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The God Squad: ‘We hold these truths to be sacred’

Rabbi Marc Gellman, Tribune Content Agency on

I believe this Independence Day that the way to bring America together now is to remember what brought America together then.

What is not widely known is that the preamble to the Declaration of Independence we think Jefferson wrote is not in fact the preamble he actually wrote. This is what we think he wrote:

“We hold these truths to be self-evident, that all men are created equal, that they are endowed by their Creator with certain inalienable Rights, that among these are Life, Liberty and the pursuit of Happiness.”

Before I share with you the words he did write, let us just pause for a moment and consider why this sentence makes no sense. It may well be true that each of us is endowed by our Creator with rights, but it is in no way a self-evident truth. A self-evident truth is that a bachelor is an unmarried man; or that Plato was a man and all men are mortal, therefore, Plato was mortal; or that the Los Angeles Dodgers have way too much money to spend on player’s salaries. These are all self-evident truths. They do not require belief in a Creator to make them true.

What Jefferson was writing about was a religious belief at the core of the American experiment. It was the belief that our rights derive from our belief that all people are created equal, and that this equality derives from the belief that all of us are made in the image of God. That belief does not derive from a deductive syllogism. It derives from the Bible and our belief that the Bible is a source of truth that transcends the state – any state.

So, because our belief in the equal rights of all people is a religious belief the preamble to the Declaration is wrong. Jefferson, of course, knew this and that is why his first draft said this:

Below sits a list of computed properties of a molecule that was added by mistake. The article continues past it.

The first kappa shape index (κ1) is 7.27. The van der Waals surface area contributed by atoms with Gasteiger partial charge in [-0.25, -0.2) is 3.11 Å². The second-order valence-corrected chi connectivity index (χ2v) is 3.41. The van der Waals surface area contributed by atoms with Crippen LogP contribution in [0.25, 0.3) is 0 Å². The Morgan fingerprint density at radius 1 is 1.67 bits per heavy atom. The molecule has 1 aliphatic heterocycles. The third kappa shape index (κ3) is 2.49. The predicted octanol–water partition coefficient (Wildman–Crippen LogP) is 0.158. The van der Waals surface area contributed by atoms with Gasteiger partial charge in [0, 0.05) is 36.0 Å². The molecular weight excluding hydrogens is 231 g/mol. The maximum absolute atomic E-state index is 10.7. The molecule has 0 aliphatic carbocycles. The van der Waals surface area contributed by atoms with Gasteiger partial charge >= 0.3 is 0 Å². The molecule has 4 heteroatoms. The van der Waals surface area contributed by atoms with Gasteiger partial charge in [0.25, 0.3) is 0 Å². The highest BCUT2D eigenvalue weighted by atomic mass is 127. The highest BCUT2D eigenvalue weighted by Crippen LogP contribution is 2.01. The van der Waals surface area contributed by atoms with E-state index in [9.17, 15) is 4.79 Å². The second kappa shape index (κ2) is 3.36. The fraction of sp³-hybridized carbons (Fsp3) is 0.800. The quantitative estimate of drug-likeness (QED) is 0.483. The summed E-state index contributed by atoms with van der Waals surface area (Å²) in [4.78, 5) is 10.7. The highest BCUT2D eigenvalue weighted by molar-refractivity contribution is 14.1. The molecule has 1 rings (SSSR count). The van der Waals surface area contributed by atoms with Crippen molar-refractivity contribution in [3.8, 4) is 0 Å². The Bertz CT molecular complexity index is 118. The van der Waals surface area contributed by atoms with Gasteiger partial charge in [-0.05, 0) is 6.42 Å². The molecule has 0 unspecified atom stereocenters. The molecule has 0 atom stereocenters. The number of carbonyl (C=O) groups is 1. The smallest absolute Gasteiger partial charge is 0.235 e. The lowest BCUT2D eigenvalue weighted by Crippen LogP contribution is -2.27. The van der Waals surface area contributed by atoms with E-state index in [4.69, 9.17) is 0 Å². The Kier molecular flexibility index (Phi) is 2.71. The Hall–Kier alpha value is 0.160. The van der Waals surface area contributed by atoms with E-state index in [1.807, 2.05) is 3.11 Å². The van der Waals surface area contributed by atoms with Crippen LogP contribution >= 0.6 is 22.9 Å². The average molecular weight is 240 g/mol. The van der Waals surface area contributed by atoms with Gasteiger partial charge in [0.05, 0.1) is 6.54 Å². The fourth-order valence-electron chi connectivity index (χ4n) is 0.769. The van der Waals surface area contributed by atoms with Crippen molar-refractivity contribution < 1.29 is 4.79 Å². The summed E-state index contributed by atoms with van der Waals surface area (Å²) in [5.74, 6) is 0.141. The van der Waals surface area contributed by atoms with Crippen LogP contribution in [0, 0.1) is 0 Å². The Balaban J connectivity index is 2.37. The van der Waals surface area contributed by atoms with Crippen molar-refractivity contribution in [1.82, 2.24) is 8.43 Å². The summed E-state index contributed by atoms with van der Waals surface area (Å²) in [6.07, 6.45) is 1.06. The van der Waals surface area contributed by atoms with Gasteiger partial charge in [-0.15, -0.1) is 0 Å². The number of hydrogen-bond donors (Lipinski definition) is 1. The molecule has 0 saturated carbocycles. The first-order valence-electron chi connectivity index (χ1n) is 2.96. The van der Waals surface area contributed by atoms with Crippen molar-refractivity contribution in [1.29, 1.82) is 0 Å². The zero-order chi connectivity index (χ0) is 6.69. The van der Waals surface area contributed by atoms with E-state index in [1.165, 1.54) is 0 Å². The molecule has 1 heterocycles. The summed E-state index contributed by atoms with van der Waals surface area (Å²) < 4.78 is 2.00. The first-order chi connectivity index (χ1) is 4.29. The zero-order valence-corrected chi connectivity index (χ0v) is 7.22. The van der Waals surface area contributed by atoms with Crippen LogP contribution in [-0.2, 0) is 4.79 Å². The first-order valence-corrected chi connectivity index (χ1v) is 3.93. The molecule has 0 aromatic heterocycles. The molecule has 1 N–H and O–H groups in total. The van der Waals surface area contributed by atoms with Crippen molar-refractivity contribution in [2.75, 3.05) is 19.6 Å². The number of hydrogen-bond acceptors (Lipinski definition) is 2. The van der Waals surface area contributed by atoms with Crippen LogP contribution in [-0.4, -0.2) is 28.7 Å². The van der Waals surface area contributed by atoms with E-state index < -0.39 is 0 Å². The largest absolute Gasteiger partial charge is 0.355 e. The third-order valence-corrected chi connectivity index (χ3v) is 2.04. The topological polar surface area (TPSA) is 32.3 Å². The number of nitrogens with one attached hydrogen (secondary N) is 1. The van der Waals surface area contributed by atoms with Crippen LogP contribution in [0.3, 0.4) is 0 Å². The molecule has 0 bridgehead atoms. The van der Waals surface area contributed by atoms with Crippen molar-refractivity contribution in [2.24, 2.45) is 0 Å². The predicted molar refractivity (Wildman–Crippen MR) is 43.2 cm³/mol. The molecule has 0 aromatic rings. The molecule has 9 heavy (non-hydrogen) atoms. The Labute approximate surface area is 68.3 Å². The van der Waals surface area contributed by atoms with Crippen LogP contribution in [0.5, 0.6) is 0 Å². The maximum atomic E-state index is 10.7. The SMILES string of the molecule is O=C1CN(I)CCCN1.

“We hold these truths to be sacred…”

That works! That makes sense. I am not certain who forced Jefferson to change his first draft. I suspect it was Franklin who did not want to let religious beliefs occupy such a primary place in America’s self-understanding. Whoever did it, they were responsible for a radical misunderstanding of who we are and where our rights come from. If our rights come from the government then the government can rescind them. If, however, our rights derive from God then no state can revoke them because no state can change the fact that we are all created in the image of God. The only way to keep our rights secure is to keep them sacred.

 

What Jefferson was trying to say was that our rights are an attribute not an acquisition. They come from who we are not what we do. Of course, Jefferson himself and the other framers of our Constitution were tragically blind to the fact that slavery violated this foundational belief, but over the centuries the struggle to restore sacred rights to all Americans has made halting but definite progress.

However, and this is critical, the belief that our rights come from God is not at all the same as believing that our rights come from Judaism or Christianity or Islam or any other sectarian religion. No religion, Jefferson correctly believed, speaks authoritatively for God about political philosophy. Our rights come rather from a universal idea of God that transcends any religion. Jefferson was a Deist not a Christian. Deists believed in a universal God and the Declaration is its perfect statement.

What this means is that there must be what Jefferson famously called, “a wall of separation” between specific religions and the state. In this way being a member of any religion or no religion at all did not compromise a citizen’s rights. America is founded on the belief that our rights come from God, but our own private and personal lives do not have to be founded on such a belief. There is a connection between God and America but there must be no politically significant connection between specific religions and America.

Zealots on both sides of this culture war would do well to learn from the other side just enough to achieve humility and respect for the soaring and unifying vision that Jefferson created. The Declaration of Independence was a document poorly edited by a committee, but the Declaration of Independence was also a document initially written by a genius. Thank God for Thomas Jefferson and the sacred truths that created America.

God bless America!

(Send ALL QUESTIONS AND COMMENTS to The God Squad via email at godsquadquestion@aol.com. Rabbi Gellman is the author of several books, including “Religion for Dummies,” co-written with Fr. Tom Hartman. Also, the new God Squad podcast is now available.)

©2024 The God Squad. Distributed by Tribune Content Agency, LLC.


(c) 2024 THE GOD SQUAD DISTRIBUTED BY TRIBUNE MEDIA SERVICES, INC.


 

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